Defining Our Terms

As defined in the ANSI/ISA–51.1–1979 (R1993) standard entitled Process Instrumentation Terminology.

“Accuracy” is the degree of conformity of an indicated value to a recognized accepted standard value, or ideal value.

“Accuracy rating” is a number or quantity that defines a limit that errors will not exceed when a device is used under specified operating conditions. Accuracy rating includes the combined effects of conformity, hysteresis, dead band, and repeatability errors.

Expressing Accuracy Rating

Two common methods of expressing accuracy rating are

  • Percent of scale length (percent of full scale)
  • Percent of actual output reading

Traditionally, expressing accuracy rating with percent of full scale has been used with analog instruments. On legacy Interscan Vikane® monitors, accuracy rating is ±2% of full scale. Since the full scale range is 0-50 ppm, any reading is accurate ±1 ppm.

With digital instruments, it is more common to express accuracy rating with percent of reading, often adding the inherent error of the least significant digit. Thus, one might encounter the specification of ±2% of reading ±1 least significant digit.

In such a case, if the digital range were 0-50 ppm, at a reading of 1 ppm, the accuracy would be 1 ppm ± 0.02 ppm ±1 ppm (meaning that the true value could be between 0 – 2.02 ppm).

If the digital range were 0-50.0 ppm, at a reading of 1 ppm, the accuracy would be 1 ppm ± 0.02 ppm ± 0.1 ppm (meaning that the true value could be between 0.88 – 1.12 ppm).


The Influence of the Calibration Standard

However, in gas detection, most instruments, including all instruments used to detect Vikane®, must be calibrated against a known standard. Thus, these instruments are reference methods, rather than absolute methods.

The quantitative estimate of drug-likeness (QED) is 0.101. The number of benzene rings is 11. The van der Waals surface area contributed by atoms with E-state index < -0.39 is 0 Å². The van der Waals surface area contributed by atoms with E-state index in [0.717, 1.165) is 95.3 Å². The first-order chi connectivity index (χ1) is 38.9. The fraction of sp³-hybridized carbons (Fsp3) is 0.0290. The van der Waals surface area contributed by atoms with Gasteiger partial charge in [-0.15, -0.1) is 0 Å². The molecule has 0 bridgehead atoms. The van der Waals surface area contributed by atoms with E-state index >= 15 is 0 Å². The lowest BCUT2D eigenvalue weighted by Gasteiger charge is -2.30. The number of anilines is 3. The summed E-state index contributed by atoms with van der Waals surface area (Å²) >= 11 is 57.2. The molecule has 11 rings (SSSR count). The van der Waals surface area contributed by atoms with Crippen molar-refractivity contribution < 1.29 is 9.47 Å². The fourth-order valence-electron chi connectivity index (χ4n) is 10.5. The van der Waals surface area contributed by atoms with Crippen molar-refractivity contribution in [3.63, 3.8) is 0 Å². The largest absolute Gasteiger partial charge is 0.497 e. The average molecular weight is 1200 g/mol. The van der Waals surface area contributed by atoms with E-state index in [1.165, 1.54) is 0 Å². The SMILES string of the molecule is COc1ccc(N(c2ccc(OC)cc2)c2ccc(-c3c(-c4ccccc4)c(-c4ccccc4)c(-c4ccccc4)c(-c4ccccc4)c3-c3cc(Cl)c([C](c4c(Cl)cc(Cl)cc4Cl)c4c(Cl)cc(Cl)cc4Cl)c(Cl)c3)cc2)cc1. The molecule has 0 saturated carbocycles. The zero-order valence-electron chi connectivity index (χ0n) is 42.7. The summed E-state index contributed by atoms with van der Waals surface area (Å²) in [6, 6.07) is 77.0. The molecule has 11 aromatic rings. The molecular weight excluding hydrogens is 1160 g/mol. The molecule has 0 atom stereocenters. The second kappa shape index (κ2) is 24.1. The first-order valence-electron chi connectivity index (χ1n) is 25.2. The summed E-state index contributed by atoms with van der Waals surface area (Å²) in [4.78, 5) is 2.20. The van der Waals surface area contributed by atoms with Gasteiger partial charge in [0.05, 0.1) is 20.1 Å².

By all rights, the accuracy of the calibration standard should be taken into account when discussing the accuracy of a gas detection instrument, but in practice, this is done more by implication than directly. An instrument manufacturer may reveal in some footnote that measurement accuracy is limited to the accuracy of the calibration standard, but then proceed as if this does not really matter.

In other words, although a disclaimer may be presented, all accuracy specs will deal with inherent matters of the instrument only. In fact, the error in calibration standard accuracy would be additive, and it is likely that this would add another ±2 percent to the mix. Fortunately, with the mandated 5 ppm calibration standard, this yields an additional error of only 0.1 ppm.

But, the 5 ppm calibration standard improves accuracy in one other way:

All other things being equal (but, we will find that they are NOT) it is considered best practice to calibrate a gas analyzer at somewhere between 50-85% of the full-scale value. That is why a 40 ppm standard was long used for the Vikane® monitor.

However, it is also considered best practice to calibrate at a value reasonably close to the levels at which you will be measuring. Hence, the introduction of the 5 ppm calibration standard. Note that even if a 1 ppm standard were available, it would be unwise to calibrate an instrument so close to the bottom of its range.

Consider that the ±1 ppm accuracy spec was based on a full scale range of 0-50 ppm. Arguably, since the majority of clearance measurements will be made in the range of 0-5 ppm, and the unit will be calibrated with a 5 ppm standard, some allowance should be made for this compression of scale.

By conventional reasoning, a true 0-5 ppm range instrument would have an accuracy of ±0.1 ppm. And while one cannot hold that our 0-50 ppm unit, pressed into service as a quasi 0-5 ppm unit—by virtue of the new calibration standard—is a true 0-5 ppm instrument, some accuracy benefit should still ensue in this very special case.

It All Comes Down To This

A very conservative approach would be to average the two ranges, giving a “virtual” measuring range of 0-27.5 ppm. As such, the accuracy would be ±0.55 ppm—a significant improvement.

It is stipulated that some analytical purists may take issue with our “virtual” measuring range argument, but then analytical purists—happily ensconced in their laboratories—do not have to clear structures, subject to extremely demanding environmental regulations.